A growing climate of Islamophobia
ISSUE | ISLAMOPHOBIA Hostile climate The recent act of throwing a severed pig's head at the Al Aqsa Islamic Society mosque in North Philadelphia was clearly an act of Islamophobia, signifying grave disrespect toward Muslims. But it is much more than that. The act also reflects a growing climate in this country of intolerance aimed at practitioners of Islam. It represents an attack on the religious tolerance and diversity that are crucial elements of a just and democratic society.
ISSUE | ISLAMOPHOBIA
The recent act of throwing a severed pig's head at the Al Aqsa Islamic Society mosque in North Philadelphia was clearly an act of Islamophobia, signifying grave disrespect toward Muslims. But it is much more than that. The act also reflects a growing climate in this country of intolerance aimed at practitioners of Islam. It represents an attack on the religious tolerance and diversity that are crucial elements of a just and democratic society.
We also note with alarm the anti-Muslim rhetoric and behavior that have been unleashed through the presidential campaign, which can only fuel further hostile acts.
Germantown Monthly Meeting of the Religious Society of Friends condemns the recent hateful act aimed at the Al Aqsa Islamic Society. We express our solidarity with the Society and seek to join with our Muslim brothers and sisters, along with others, to counter the broader racist hostility and xenophobia that we now face.
The most effective actions to counter the hatred will be done in the spirit of hope and love.
|Germantown Monthly Meeting, Religious Society of Friends, Philadelphia
Thanks for reporting on the positive relationship being developed between the Upper Darby police and American residents whose faith tradition is Muslim ("Muslims march with police in U. Darby,"
"By getting to know one another, we can persevere through this challenging time," said Kamal Rahman, a leader of the Masjid Al Madinah Mosque and Islamic Center.
Amen. Communicating with each other is part of the solution to undoing racism and building peace.
On behalf of the steering committee for the CommUNITY Breakfast, conducted annually at Villanova University to mark "Undoing Racism Day," blessings for joyous holy days and a Happy New Year.
|Anne Minicozzi, Villanova, firstname.lastname@example.org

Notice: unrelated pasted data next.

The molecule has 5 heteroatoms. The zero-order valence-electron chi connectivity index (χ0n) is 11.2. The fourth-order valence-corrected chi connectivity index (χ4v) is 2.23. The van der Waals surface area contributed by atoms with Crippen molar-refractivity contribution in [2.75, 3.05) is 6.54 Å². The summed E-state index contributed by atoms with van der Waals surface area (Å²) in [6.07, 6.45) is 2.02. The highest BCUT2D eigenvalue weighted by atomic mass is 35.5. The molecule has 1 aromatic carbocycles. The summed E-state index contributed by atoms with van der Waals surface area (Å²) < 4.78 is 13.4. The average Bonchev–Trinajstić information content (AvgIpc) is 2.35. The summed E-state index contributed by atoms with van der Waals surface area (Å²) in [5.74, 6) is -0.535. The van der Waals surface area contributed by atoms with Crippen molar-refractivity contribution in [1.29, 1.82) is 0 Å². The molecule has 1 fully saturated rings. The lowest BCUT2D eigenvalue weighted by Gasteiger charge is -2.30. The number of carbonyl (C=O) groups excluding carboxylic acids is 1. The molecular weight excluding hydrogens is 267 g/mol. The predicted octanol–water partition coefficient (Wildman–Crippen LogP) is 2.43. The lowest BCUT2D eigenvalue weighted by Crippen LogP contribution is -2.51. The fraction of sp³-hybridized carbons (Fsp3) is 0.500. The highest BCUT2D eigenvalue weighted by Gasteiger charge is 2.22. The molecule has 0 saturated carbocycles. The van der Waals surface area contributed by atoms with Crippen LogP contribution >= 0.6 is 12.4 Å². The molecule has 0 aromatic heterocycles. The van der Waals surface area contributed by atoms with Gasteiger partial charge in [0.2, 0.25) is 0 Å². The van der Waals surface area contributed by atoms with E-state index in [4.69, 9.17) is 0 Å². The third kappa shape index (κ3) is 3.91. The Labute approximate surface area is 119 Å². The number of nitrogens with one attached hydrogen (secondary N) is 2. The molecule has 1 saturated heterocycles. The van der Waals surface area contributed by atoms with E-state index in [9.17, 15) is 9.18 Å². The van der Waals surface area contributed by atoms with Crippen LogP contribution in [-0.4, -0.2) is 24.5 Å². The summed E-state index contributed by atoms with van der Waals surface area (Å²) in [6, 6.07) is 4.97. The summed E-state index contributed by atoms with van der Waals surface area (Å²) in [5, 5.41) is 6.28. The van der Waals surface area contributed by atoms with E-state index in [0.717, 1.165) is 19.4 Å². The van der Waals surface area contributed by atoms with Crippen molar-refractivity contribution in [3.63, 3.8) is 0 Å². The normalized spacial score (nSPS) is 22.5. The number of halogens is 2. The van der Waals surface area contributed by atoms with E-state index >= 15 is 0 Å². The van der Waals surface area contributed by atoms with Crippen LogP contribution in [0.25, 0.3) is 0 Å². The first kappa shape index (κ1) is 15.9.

Spreading the truth
There is a lot of fear and misunderstanding among the public about Islam. I don't think the solution is to tell the Islamic State that we are going to kill their followers and their families.
The Ahmadiyya Muslim Community, led by Hazrat Mirza Masroor Ahmad, the Khalifa of Islam, has been denouncing terrorism for more than 120 years. We have conducted "Stop the CrISIS" events around the world and recently launched a website, http://www.trueislam.com, to combat the false ideals of ISIS and others who distort religion for their own ends.
|Dr. Madeel Abdullah, Newtown Square, email@example.com
ISSUE | WEST PHILADELPHIA
Is 30th Street Station project worth it?
30th Street Station is one of Philadelphia's architectural pearls. Changing it to extend Drexel University's campus footprint isn't the wisest decision ("On a New Track," Dec. 15).
People have dreamed up schemes to bridge the SEPTA rail yard for more than 20 years, with little or no practical solutions that didn't call for an exaggerated cost vs. potential. After all, we're talking about millions of dollars in extensive bridge work and baseplate construction just to cover the 175 acres between Walnut and Spring Garden Streets east of Drexel's campus and Powelton Village - and then what?
Who would really benefit from this enterprise. Many would tell you that this is a "pie in the sky" dream of Drexel President John Fry, though Amtrak, SEPTA, Brandywine Realty Trust, and others also are looking at transforming the area.
Actually, Fry's predecessor, Constantine Papadakis, mentioned it quite often as the solution to Drexel's lack of land on which to expand. Technically, anything is possible, as the university's College of Engineering will tell you - but, again, at what practical cost?
|Scott Cameron, Philadelphia, firstname.lastname@example.org
Provide a mass transit link to the zoo
As part of Amtrak's bold plan to redevelop the rail yard above 30th Street Station, the city should seriously consider including a transit right-of-way that would link 30th Street with the Philadelphia Zoo. The zoo is one of the city's top tourist attractions, but its only mass transit connections are the Route 15 trolley and the nearby Route 38 bus.
Providing a light-rail link with Center City would reduce the constant traffic bottlenecks and parking issues at the zoo's main entrance, plus it would increase accessibility to the city and invest in clean transportation.
|Stephen Gliatto, Bala Cynwyd, email@example.com
ISSUE | PORNGATE
A matter of respect
Pennsylvania Supreme Court Justice J. Michael Eakin's lawyers excuse his pornographic, misogynistic, and racist emails as merely "male banter" (Thursday). That comment brings the problem into sharp focus. Too many powerful white men consider it normal to be disrespectful of too many people. How do we create a system of justice in which everyone is regarded with respect?
|Patricia McBee, Philadelphia
ISSUE | PENNSYLVANIA BUDGET STALEMATE
Republicans should consider Wolf mandate
In response to state Rep. Kate Harper's claim that she is working in Harrisburg, I beg to differ ("Hunkering down in Harrisburg," Dec. 16). She and fellow Republicans are doing what they do best - denying that an election took place.
Gov. Wolf was voted into office on the promise of funding education by taxing the Marcellus Shale natural-gas drillers. Harper has betrayed the citizens of this state, making Independents, like myself, think very hard about ever casting a vote for a Republican again.
|Richard A. DeKalb, Abington